I haven't commented at all on the de Menezes affair. From the very beginning, I felt it wasn't worth discussing it, because 50% of what we read about it would turn out not to be true. It now looks as if that was a massive underestimate, but that just makes it all the more sensible to wait until the whole thing hits the courts and we can start to separate the facts from rumour and misinformation.
I am raising it now, because of the philosophical link with my earlier post on the activities of Neil Herron. What is at issue in Sunderland is the attitude of government to the law. When I read on Neil's blog today:
Sunderland Council had had a meeting with NCP regarding the fact that there were no traffic orders in place for the city's taxi ranks. This meant that issued tickets were unlawful, but rather than admitting this, they covered it up. They knew in October 2003.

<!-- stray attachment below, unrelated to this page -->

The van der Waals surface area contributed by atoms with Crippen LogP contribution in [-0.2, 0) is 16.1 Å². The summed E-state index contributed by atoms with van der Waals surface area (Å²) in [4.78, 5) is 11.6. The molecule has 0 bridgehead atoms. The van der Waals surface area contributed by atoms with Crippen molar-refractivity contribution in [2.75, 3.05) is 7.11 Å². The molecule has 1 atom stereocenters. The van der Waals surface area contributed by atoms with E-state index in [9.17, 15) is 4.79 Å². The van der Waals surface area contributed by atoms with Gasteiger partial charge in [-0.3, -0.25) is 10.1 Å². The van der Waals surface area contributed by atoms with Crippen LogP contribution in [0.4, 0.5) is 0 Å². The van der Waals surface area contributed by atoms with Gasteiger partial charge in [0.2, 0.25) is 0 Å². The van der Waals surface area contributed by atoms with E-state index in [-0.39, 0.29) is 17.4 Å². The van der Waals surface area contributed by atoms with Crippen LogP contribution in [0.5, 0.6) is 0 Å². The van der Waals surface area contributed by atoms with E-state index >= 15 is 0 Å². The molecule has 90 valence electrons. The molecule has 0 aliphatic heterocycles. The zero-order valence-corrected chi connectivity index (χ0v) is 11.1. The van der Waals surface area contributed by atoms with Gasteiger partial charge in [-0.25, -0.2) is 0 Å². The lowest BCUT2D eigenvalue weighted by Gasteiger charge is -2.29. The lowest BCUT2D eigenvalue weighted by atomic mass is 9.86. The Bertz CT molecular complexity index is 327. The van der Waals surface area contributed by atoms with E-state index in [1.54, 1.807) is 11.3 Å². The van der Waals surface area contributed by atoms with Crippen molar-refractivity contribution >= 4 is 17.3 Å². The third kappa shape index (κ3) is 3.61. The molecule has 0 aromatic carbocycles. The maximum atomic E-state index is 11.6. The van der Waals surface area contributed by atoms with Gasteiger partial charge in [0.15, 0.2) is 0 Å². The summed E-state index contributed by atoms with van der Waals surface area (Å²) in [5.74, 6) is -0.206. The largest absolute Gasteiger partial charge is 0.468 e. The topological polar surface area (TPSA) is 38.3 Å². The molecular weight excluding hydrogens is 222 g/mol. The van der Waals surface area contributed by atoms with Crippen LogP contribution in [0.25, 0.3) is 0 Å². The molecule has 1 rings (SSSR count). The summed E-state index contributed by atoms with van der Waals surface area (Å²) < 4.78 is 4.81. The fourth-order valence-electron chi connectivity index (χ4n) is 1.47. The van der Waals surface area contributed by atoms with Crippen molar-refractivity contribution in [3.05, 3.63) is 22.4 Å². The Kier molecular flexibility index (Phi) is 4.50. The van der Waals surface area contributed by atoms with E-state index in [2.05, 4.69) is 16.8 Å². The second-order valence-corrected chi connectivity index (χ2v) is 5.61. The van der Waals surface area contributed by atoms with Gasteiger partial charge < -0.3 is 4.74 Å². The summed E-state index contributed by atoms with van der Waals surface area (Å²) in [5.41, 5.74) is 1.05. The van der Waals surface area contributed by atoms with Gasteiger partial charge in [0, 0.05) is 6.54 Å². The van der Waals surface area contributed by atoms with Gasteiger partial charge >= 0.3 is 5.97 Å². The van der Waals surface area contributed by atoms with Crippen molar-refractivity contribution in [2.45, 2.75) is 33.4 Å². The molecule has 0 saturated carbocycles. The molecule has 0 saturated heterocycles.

It just sounded so much like the Evening Standard's account of the cover-up of the CCTV footage from Stockwell station:
The row over the death of Jean Charles de Menezes took a dramatic turn today.
Senior tube sources have challenged police claims that there was no video footage of his final moments on the platform at Stockwell station.
They told the Evening Standard that three CCTV cameras trained on the platform were in full working order. ...
The Tube sources spoke out after it emerged that police had returned tapes taken from the cameras saying: "These are no good to us. They are blank."
The attitude that tries to cover up illegal issuing of parking tickets is the same attitude that tries to cover up murder. That's why the parking tickets matter.
Labels: crime and freedom, terrorism